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‘we corrupt our feelings with 
ideas;
   we produce the public, the political, the emotional
idea, evading
   sensation and thought.... Mr. Chesterton's brain
swarms with ideas;
   I see no evidence that it thinks.’

The malady of the modern mind!  It is wonderful to see
Eliot's perceptive note on it.  I see there is a
subtle difference here from what Eliot means by the
mind which ‘thinks’ (amalgamating disparate
experiences etc) when it comes to poetry.  I haven’t
read much by Eliot on novelists, and such a passage
makes me curious to read more, if they exist. 


--- "Rickard A. Parker" <[log in to unmask]> wrote:

   [Henry] James's critical genius comes out most
> tellingly in his
>    mastery over, his baffling escape from, Ideas; a
> mastery and an escape
>    which are perhaps the last test of a superior
> intelligence. He had a
>    mind so fine that no idea could violate it.... In
> England, ideas run
>    wild and pasture on the emotions; instead of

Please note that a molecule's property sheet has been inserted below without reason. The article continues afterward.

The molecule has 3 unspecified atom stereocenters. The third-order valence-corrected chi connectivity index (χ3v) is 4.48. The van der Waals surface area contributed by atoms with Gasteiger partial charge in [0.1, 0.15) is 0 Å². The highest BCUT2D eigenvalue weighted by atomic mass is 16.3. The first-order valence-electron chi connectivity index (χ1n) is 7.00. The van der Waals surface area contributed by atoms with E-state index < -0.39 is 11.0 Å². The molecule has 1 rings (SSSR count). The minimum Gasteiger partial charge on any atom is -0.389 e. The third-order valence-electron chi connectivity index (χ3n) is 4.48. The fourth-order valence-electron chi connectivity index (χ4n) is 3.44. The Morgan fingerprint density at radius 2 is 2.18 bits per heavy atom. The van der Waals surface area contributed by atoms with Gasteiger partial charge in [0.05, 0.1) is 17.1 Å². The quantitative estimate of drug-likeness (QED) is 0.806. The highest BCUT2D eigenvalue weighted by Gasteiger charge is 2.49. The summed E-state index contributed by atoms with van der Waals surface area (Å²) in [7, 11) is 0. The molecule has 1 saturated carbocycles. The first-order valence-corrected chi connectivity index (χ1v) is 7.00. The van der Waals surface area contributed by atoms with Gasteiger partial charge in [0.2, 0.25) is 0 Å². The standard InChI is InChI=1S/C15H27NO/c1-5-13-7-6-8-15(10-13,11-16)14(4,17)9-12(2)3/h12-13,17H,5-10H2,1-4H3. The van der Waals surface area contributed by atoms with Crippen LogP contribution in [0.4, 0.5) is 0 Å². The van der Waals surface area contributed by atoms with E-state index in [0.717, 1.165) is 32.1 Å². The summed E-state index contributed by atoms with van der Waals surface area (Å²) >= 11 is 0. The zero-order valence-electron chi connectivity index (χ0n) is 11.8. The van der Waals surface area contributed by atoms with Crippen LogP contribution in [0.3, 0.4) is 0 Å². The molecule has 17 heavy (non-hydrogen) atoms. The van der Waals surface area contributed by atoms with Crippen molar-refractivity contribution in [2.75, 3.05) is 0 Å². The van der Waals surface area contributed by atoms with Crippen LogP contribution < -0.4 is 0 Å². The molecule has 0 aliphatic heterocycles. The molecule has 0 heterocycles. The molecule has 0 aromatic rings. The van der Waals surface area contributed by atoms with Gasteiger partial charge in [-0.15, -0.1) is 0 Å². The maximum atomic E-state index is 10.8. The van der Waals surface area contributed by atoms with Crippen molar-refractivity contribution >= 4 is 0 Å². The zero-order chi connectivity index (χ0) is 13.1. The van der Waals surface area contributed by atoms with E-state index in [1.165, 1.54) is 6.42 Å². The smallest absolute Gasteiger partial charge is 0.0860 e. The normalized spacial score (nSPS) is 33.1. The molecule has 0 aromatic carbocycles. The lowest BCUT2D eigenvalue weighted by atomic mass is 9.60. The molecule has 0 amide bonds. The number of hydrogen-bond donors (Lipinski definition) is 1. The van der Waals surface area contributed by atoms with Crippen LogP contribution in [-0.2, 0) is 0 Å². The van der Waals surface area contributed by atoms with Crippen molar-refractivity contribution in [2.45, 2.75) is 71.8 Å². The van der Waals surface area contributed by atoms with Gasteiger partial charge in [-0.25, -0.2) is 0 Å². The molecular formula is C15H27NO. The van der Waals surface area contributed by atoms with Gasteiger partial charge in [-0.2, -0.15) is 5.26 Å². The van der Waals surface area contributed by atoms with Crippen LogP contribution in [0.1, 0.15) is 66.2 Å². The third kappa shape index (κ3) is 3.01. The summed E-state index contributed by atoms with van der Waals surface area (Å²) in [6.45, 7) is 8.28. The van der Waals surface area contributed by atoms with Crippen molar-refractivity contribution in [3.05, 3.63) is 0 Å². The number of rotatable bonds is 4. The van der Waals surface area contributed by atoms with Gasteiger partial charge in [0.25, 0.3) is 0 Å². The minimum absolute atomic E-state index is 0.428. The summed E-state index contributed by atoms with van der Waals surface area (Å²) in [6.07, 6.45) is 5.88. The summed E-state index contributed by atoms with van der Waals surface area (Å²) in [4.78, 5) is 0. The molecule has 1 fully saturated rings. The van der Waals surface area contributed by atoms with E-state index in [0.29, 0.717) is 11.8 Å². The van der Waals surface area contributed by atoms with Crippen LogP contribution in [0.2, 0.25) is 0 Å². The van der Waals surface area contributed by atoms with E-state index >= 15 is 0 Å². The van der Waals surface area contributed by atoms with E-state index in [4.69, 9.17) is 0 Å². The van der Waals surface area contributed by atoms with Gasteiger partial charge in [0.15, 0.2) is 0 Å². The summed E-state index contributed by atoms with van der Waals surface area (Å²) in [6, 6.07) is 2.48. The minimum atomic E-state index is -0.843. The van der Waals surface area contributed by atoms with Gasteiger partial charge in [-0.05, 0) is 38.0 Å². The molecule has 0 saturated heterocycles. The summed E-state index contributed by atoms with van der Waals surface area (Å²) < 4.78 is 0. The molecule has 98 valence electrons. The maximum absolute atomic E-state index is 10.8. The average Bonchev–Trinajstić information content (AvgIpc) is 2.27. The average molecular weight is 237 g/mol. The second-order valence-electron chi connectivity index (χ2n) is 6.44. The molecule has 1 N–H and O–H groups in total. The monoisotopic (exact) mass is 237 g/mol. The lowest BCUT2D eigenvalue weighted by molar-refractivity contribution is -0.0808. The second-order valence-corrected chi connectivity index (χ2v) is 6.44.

> thinking with our
>    feelings (a very different thing) we corrupt our
> feelings with ideas;
>    we produce the public, the political, the
> emotional idea, evading
>    sensation and thought.... Mr. Chesterton's brain
> swarms with ideas;
>    I see no evidence that it thinks. James in his
> novels is like the best
>    French critics in maintaining a point of view, a
> view-point untouched
>    by the parasite idea. He is the most intelligent
> man of his generation.
> 
> T.S. Eliot, Little Review, 1918
> 
> Taken from http://www.nybooks.com/articles/4914
> 
> Regards,
>     Rick Parker
> 



		
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